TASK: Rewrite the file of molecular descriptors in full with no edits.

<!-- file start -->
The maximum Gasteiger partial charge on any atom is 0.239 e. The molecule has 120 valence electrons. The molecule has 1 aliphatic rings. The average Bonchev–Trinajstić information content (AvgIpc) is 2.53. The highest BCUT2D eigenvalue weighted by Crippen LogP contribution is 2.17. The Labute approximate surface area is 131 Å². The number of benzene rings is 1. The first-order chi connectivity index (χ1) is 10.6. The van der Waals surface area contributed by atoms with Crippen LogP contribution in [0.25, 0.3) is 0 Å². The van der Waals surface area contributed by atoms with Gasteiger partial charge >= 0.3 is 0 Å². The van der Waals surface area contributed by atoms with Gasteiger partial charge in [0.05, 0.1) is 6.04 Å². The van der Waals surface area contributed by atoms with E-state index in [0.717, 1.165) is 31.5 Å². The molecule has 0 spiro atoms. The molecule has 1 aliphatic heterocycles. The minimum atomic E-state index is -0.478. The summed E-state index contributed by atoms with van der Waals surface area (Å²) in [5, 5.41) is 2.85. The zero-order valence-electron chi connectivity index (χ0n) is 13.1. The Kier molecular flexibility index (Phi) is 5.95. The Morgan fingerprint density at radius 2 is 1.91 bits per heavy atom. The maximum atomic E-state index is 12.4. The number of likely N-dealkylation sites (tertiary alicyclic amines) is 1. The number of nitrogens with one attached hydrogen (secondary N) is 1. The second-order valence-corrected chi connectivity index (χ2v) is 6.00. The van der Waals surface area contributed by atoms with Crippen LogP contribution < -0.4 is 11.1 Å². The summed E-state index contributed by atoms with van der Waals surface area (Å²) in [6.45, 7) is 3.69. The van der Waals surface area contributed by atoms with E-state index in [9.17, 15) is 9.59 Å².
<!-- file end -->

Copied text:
The maximum Gasteiger partial charge on any atom is 0.239 e. The molecule has 120 valence electrons. The molecule has 1 aliphatic rings. The average Bonchev–Trinajstić information content (AvgIpc) is 2.53. The highest BCUT2D eigenvalue weighted by Crippen LogP contribution is 2.17. The Labute approximate surface area is 131 Å². The number of benzene rings is 1. The first-order chi connectivity index (χ1) is 10.6. The van der Waals surface area contributed by atoms with Crippen LogP contribution in [0.25, 0.3) is 0 Å². The van der Waals surface area contributed by atoms with Gasteiger partial charge >= 0.3 is 0 Å². The van der Waals surface area contributed by atoms with Gasteiger partial charge in [0.05, 0.1) is 6.04 Å². The van der Waals surface area contributed by atoms with E-state index in [0.717, 1.165) is 31.5 Å². The molecule has 0 spiro atoms. The molecule has 1 aliphatic heterocycles. The minimum atomic E-state index is -0.478. The summed E-state index contributed by atoms with van der Waals surface area (Å²) in [5, 5.41) is 2.85. The zero-order valence-electron chi connectivity index (χ0n) is 13.1. The Kier molecular flexibility index (Phi) is 5.95. The Morgan fingerprint density at radius 2 is 1.91 bits per heavy atom. The maximum atomic E-state index is 12.4. The number of likely N-dealkylation sites (tertiary alicyclic amines) is 1. The number of nitrogens with one attached hydrogen (secondary N) is 1. The second-order valence-corrected chi connectivity index (χ2v) is 6.00. The van der Waals surface area contributed by atoms with Crippen LogP contribution < -0.4 is 11.1 Å². The summed E-state index contributed by atoms with van der Waals surface area (Å²) in [6.45, 7) is 3.69. The van der Waals surface area contributed by atoms with E-state index in [9.17, 15) is 9.59 Å².